This profile was first published in Tes magazine on 12 May, 2017.
“PSHE is a subject that can do harm,” Jonathan Baggaley says. “Especially if it’s made statutory.”
It is not a comment one might expect from the man who became chief executive of the PSHE Association, the professional organisation for personal, social, health and economic education teachers, in September.
“PSHE can do more harm than good,” he adds, before clarifying: “That’s why it’s crucial that teachers are trained – not just in effective practice, but in safe practice.”
Baggaley is perched on a windowsill at Friends’ House, the Quaker headquarters in central London – a rare quiet space in the building. He has been attending a conference on wellbeing and mental health, and the main hall is now filled with dancing delegates.
Mental health is one of the most talked-about topics in education at the moment. So, too, are its cousins, character and resilience. There is a tendency to conflate these with PSHE: it is, after all, widely seen as the touchy-feely space in the curriculum.
“I think that for PSHE it’s about helping young people to develop attributes like resilience,” says Baggaley. “But that wouldn’t be your sole focus, to develop resilience.
“PSHE is about young people, as individuals, having the space to explore their own values – how that relates to the wider world, to relationships – and doing that in a way that’s not necessarily defining what those values ought to be.”
Putting knowledge in context
The 37-year-old cites first-aid education as an example. It is, of course, about having the knowledge and skill to identify a sprained ankle and tie a bandage.
“But say you see someone fall over, and there’s a crowd,” says Baggaley. “Do you have the confidence and the decisiveness to step up at that moment?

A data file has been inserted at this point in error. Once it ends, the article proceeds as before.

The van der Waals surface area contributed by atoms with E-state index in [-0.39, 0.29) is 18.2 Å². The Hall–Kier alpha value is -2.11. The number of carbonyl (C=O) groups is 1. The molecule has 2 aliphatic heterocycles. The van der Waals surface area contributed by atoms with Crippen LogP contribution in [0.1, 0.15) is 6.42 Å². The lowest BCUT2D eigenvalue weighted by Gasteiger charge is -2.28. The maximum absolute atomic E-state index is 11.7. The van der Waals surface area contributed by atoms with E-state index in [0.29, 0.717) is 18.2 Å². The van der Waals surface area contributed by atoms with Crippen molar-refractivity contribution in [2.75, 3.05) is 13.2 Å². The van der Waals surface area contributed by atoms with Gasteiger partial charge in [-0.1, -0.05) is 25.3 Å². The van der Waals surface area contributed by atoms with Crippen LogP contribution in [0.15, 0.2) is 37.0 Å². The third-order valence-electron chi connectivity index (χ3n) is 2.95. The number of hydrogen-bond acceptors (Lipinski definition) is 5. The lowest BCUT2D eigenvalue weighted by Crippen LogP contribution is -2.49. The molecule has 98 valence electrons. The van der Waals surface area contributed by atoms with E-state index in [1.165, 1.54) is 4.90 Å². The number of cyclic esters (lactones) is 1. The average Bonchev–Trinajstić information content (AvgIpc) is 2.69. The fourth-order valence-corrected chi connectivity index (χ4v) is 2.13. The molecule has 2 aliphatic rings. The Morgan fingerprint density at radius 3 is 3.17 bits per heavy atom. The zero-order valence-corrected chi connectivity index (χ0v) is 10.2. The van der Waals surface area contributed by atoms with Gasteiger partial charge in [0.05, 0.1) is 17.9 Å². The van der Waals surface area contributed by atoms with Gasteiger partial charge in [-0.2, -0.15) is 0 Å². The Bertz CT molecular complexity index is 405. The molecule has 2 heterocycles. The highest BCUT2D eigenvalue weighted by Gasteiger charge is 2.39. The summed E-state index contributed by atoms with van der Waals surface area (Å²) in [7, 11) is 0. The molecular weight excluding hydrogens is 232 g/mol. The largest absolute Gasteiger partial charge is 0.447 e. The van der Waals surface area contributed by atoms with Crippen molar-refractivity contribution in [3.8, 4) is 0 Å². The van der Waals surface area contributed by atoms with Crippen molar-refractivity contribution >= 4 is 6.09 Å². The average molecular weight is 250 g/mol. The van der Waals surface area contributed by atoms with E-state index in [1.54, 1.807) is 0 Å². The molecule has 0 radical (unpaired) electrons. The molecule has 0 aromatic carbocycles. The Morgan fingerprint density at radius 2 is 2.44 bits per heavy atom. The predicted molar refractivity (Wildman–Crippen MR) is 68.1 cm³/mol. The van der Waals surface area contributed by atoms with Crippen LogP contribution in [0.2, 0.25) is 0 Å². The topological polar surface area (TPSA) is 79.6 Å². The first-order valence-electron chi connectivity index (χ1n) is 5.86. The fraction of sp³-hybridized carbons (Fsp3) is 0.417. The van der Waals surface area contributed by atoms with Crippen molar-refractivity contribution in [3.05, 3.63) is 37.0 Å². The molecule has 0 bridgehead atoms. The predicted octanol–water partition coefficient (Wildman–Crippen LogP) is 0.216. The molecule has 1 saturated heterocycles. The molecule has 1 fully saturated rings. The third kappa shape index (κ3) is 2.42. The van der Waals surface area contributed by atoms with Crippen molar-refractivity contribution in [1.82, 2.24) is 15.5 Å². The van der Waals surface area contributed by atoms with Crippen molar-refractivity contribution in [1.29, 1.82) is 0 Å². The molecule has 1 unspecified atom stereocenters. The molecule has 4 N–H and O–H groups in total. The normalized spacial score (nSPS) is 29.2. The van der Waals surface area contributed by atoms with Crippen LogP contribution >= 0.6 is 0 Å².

“Where do you develop the confidence and the assertiveness? Well, throughout. It’s not that today we’re going to teach you how to be confident.
“So one moment you might be talking about drugs and alcohol, and what it might mean to be offered drugs, and perhaps you don’t want to take them. Then you might be talking about relationships – perhaps you’ve been invited upstairs at a party by someone you fancy, but actually you’re not sure you’re ready for that.
“You need the same confidence as you might need in the first-aid example. You use the knowledge as a context.”
This is why he feels very strongly that sex and relationships education (SRE) should only ever be taught as part of the PSHE curriculum. Earlier this year, the government committed to making SRE statutory, but it is unclear whether this extends to PSHE as a whole.
“Because of its lack of status in the past, PSHE hasn’t always been universally of high quality, so it hasn’t always been valued by young people,” says Baggaley.
“Whereas, if you take a particular area, like sex and relationships – it’s easier, I suppose, for people to grasp why it’s really important.”
He points out that the reason that SRE is considered important is because sex has now become a safeguarding issue.
Baggaley was there when the problem of sexting first emerged. In 2006, he was working in child protection for the London borough of Brent when he encountered a case of a girl who had taken a photograph of her naked breasts, with her phone number written across them. The image had been circulating around her school. “At the time nobody knew what to do,” says Baggaley. “The school was referring to social services, but social services didn’t know what to do, so would speak to police. And police would say, ‘Well, it’s not within the family, so it wouldn’t go to the child abuse investigation team.’”
In order to tackle this responsibility vacuum, the national Child Exploitation and Online Protection Centre (Ceop) was launched. Baggaley became its education coordinator and then, in 2011, its head of education. Ceop’s behavioural-analysis unit would interview sex offenders to study their psychology. Baggaley’s role was to take the findings and develop them into an education programme.